where the dice loop represents your collection of min and max on each of the FOR loops representing stretch of the muscle...
Below--additional information about Lab LT:
(1) Dissection for gastrocnemius muscle and sciatic nerve:
We'll use rana pipiens, the leopard frog. You are welcome to help with the dissection (esp if you are premed), or we can do all physiological preparations for your team:
Pith CNS, and pith down the spinal cord to eliminate unwanted spinal reflexes. Before pithing test withdrawal reflexes of frog for before-and-after comparison. Write down the time of pithing. The frog may give useful responses for up to 2 hours after pithing. Pithing: Insert a 10 cm rigid probe (tapered to a sharp point) through the skin into the foramen magnum between the base of the skull and the top of the vertebrae. (midline, at the level of the caudal tympanic ovals. Pull out and reverse direction of probe to pith spinal cord.
to dissection of gastrocnemius
¶Remove skin from leg: Sous chef technique
¶Blunt dissection of "calf" muscle: sew 2-0 silk through beginning of distal tendon. Tie square knot at the tendon. Remaining 2-0 (about 10 cm each length) to be tied in a loop for attachment to force transducer. Cut tendon away from bone at a more distal site.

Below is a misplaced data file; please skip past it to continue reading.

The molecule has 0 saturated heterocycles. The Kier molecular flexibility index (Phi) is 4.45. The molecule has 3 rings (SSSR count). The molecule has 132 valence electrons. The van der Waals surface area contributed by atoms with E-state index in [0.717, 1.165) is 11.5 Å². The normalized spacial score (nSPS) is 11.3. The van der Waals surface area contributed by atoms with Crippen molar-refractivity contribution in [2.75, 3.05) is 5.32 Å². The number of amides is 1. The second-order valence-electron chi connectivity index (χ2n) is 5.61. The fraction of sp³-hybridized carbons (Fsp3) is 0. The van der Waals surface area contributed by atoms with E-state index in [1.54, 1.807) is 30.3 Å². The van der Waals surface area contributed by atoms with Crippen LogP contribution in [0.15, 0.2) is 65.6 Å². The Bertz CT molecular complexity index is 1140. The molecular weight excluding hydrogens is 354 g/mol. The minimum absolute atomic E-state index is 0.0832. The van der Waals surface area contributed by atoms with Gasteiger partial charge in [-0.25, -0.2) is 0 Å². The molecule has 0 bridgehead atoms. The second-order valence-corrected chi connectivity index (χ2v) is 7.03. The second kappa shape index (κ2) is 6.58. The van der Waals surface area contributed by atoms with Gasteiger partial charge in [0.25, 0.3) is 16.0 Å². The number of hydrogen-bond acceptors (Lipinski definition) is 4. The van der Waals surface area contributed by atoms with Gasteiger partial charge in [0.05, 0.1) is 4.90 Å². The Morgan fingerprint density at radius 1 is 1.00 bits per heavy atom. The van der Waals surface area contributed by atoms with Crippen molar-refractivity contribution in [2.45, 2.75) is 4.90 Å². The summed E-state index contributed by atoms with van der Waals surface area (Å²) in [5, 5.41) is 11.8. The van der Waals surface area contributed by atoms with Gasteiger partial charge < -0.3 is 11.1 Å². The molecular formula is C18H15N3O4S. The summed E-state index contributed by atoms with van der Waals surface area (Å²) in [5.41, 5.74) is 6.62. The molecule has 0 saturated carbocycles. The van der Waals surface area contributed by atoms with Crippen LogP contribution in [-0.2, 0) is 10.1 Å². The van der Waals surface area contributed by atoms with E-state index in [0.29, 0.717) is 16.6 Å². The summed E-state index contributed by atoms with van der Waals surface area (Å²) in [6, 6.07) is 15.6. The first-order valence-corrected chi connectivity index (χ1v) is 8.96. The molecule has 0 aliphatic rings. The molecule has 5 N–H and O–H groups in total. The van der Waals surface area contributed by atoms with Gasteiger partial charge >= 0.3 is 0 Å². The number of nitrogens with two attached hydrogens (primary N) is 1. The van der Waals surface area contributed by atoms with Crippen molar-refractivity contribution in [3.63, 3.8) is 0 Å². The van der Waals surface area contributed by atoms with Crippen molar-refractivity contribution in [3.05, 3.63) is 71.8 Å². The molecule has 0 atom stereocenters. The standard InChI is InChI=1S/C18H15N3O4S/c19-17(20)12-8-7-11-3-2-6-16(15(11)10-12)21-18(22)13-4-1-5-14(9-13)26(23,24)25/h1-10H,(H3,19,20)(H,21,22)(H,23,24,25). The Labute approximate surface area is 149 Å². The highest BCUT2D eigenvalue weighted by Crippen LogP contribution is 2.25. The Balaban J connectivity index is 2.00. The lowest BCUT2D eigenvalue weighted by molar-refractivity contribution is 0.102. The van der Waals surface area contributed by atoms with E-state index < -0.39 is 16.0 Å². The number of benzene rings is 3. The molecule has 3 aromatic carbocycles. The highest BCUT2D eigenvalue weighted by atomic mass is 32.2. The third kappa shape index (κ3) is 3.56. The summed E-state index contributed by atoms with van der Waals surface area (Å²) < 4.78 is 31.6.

¶Blunt dissection to reveal sciatic nerve from abdominal view. Note sex of frog (presence of egg sack = female...) Try not to nick open the thoracic cavity, so the lungs don't collapse. Be mechanically gentle with sciatic nerve. Pull 2-0 silk thread under the nerve to help lift over stimulating electrodes.
Use Ringer's solution for
exposed tissue. Also known as Ringers irrigation: specifically
for amphibians, in one liter distilled water mix:
6.5 g NaCl
0.42 g KCl
0.25 g CaCl2
Force transducer: We will use the ADInstruments MLT500 force transducer,
which can handle up to 500 gm wt force. See
for information. The pdf link below tells you what color wire goes with which function on the MLT500. http://www.adinstruments.com/products/datasheets/MLT050.pdf
We will excite the MLT500 bridge from a fixed-voltage triple-output supply. Notice that the data sheets in the pdf file say that 10v is the MAXIMUM excitation voltage to be applied for the MLT500! Use the 5v supply for the excitation voltage!